Even though she believes these three plans now offer the best value in the market, Darling concedes that employers who buy strictly on cost may be unwilling to pay for them. For these purchasers, the clinical research, community service, preventive care and wellness programs for which these not-for-profits are renowned may only be extra expense. For Xerox, these programs are valuable and differentiate these three organizations from the competition. Darling says three Kaiser locations are regularly conducting health risk appraisals, interventions and evaluations with Xerox employees throughout the country. The company pays extra for these services, and considers it money well spent.
Maynard, Mass.-based Digital Equipment is also a nationwide customer of all three organizations. According to Fran Bastien, the company's U.S. health and welfare benefits manager, Digital employees who are members of these three plans are at least as happy with them as they were with their former fee-for-service plans. While he is concerned about the ability of Group Health, Harvard Pilgrim and Kaiser to continue to deliver integrated care when more and more of their organizations consist of merged and acquired entities, he says that, in general, these three plans deliver much better value than the competition.
For Bastien, value is increasingly defined as a plan's ability to optimize member health. In 1989 and '90, his first priority was to reduce costs without losing quality. Today, it's to keep employees healthy enough to be highly productive.
The 'human resource asset'
"As corporate America downsizes, companies are asked to do more with fewer people, so the human resource asset becomes critically important," says Bastien. "To that end, we have entered into some innovative arrangements with plans like Kaiser and Harvard and Group Health around wellness strategies, health appraisals, educational programs and prevention programs. Individual success leads to company success."
Most gratifying of all, these employers agree, is that these three managed care pioneers now do a bang-up job of listening to their customers.
"Kaiser is absolutely going through a renaissance in California," says Fred Steinmetz, chief of the health plan administration division of the California Public Employee Retirement System, better known as Calpers. Kaiser Permanente covers 330,000 of Calpers' 1 million members. Steinmetz explains that improvements in customer service, more flexibility for self-referrals, new product lines and coordination of care are reflected not only in rising member satisfaction levels but also in his correspondence and personal encounters with members.
"Kaiser has begun to shake the bureaucracy," says Steinmetz. "They've begun to recognize that they have to change their culture to be more of a service business. We're also seeing the implementation of best practices and an electronic medical record in southern California in the next 24 months. If they can take advantage of their unique organization, that's going to put them out in front of their nonintegrated competitors and really set the benchmark for the rest of the industry. I think that's where their play is."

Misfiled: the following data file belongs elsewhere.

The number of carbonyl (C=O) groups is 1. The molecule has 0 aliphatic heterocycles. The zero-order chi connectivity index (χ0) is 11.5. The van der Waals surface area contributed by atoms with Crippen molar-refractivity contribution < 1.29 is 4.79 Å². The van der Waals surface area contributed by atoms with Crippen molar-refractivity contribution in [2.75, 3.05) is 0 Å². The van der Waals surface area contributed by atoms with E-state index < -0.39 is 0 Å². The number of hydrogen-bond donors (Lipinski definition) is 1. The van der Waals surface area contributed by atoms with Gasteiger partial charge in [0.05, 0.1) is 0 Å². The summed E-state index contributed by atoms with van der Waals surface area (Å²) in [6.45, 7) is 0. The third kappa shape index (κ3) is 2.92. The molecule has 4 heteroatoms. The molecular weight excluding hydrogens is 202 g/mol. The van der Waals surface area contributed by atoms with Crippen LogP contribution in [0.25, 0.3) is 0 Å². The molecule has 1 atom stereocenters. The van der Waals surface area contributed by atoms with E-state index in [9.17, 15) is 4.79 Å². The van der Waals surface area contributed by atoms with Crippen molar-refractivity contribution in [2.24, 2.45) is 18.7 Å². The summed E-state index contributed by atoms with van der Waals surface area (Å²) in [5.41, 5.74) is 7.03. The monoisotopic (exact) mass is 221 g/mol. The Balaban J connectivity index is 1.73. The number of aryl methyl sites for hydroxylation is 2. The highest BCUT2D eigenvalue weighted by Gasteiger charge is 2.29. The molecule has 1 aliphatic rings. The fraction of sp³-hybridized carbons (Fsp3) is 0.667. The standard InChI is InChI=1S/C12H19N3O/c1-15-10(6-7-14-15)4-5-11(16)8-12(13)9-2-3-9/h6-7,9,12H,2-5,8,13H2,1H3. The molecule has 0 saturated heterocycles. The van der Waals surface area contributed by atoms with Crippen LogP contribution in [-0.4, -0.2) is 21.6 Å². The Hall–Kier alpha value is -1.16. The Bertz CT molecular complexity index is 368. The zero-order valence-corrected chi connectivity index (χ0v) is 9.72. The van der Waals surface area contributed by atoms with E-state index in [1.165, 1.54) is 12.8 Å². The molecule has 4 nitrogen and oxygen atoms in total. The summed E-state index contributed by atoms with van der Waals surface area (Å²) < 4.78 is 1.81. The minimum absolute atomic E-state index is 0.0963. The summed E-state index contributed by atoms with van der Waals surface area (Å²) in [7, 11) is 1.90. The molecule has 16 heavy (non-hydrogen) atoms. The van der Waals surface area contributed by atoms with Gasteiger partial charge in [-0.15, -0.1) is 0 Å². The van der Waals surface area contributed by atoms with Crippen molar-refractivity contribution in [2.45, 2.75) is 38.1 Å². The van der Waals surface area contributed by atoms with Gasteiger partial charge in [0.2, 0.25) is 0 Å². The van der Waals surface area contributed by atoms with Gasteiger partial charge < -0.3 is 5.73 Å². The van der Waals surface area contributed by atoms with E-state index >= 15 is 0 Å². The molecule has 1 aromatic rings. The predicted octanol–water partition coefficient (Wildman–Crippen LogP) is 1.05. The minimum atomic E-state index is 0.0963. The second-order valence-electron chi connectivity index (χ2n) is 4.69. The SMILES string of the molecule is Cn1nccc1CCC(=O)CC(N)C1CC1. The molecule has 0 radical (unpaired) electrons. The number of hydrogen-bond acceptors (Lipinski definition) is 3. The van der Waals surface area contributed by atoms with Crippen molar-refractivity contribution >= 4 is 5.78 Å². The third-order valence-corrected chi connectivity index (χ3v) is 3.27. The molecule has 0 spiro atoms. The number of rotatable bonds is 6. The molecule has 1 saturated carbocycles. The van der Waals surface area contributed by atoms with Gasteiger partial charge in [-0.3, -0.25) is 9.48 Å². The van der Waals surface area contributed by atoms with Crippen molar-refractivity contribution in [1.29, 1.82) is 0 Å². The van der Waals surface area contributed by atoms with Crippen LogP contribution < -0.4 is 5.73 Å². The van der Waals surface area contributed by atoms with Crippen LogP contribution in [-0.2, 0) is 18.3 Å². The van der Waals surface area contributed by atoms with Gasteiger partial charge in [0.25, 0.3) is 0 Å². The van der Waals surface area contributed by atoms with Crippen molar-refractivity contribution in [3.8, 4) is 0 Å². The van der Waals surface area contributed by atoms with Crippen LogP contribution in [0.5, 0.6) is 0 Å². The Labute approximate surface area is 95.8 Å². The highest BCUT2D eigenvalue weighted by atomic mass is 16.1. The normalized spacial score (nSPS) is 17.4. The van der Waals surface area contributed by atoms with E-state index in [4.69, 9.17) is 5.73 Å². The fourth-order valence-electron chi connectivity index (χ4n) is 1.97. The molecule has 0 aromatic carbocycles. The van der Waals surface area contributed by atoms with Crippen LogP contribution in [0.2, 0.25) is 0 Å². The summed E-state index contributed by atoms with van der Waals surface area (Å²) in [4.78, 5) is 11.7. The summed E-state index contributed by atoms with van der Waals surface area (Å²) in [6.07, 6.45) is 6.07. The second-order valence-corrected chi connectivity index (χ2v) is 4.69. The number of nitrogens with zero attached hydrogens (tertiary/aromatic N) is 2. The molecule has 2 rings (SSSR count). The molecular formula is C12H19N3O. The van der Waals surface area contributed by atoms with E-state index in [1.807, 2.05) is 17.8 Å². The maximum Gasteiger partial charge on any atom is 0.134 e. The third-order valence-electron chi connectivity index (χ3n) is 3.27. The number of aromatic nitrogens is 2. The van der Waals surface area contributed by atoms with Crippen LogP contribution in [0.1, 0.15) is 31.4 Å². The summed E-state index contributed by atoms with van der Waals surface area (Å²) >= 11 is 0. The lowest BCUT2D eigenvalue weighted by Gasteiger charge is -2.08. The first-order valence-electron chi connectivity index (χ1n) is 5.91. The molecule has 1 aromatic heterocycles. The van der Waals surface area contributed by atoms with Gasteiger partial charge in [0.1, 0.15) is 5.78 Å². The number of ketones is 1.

It's sometimes hard to tell the not-for-profits from the for-profits in the frenzy for dominance in local, regional and national markets. Hillman predicts that the differences will blur even more as not-for-profit and for-profit organizations merge over the next decade. In the meantime, he looks for continuing change in the way health care entities restructure themselves.
As long as the current laissez faire approach to health care reform continues, it seems likely that information technology and further industry consolidation will continue to be the drivers of change. But the price tag for implementing a workable electronic medical record and related information systems is so enormous that only massive health care conglomerates can hope to come up with the money.
Their decades of experience with integrated health care delivery may give the edge to organizations such as Kaiser Permanente and Harvard Pilgrim Health Care when it comes to actually using information technology to improve members' health in a way that employers will pay for.
"Improvements will come through physicians practicing in groups, collaborating with the latest technology, the best information, the best expertise," says Kaiser's Jim Williams.
According to him, about a dozen health care entities now control 60 percent of the market but he estimates that the number will shrink to three to five by the end of the decade. Williams says Kaiser is not looking only at not-for-profit organizations to acquire, but he insists that all mergers and acquisitions will be informed by Kaiser's social purpose and its commitment to market-leading performance and integrated health care. Meanwhile, it has not escaped his notice that there are still some likely not-for-profit candidates, including Harvard Pilgrim Health Care.
"We're an attractive option for folks that are on their own, be they Group Health or Harvard Pilgrim Health Care," Williams says. "Harvard has a very strong position in the Northeast, but increasingly will have to connect in some way with national players to be valuable to national employers."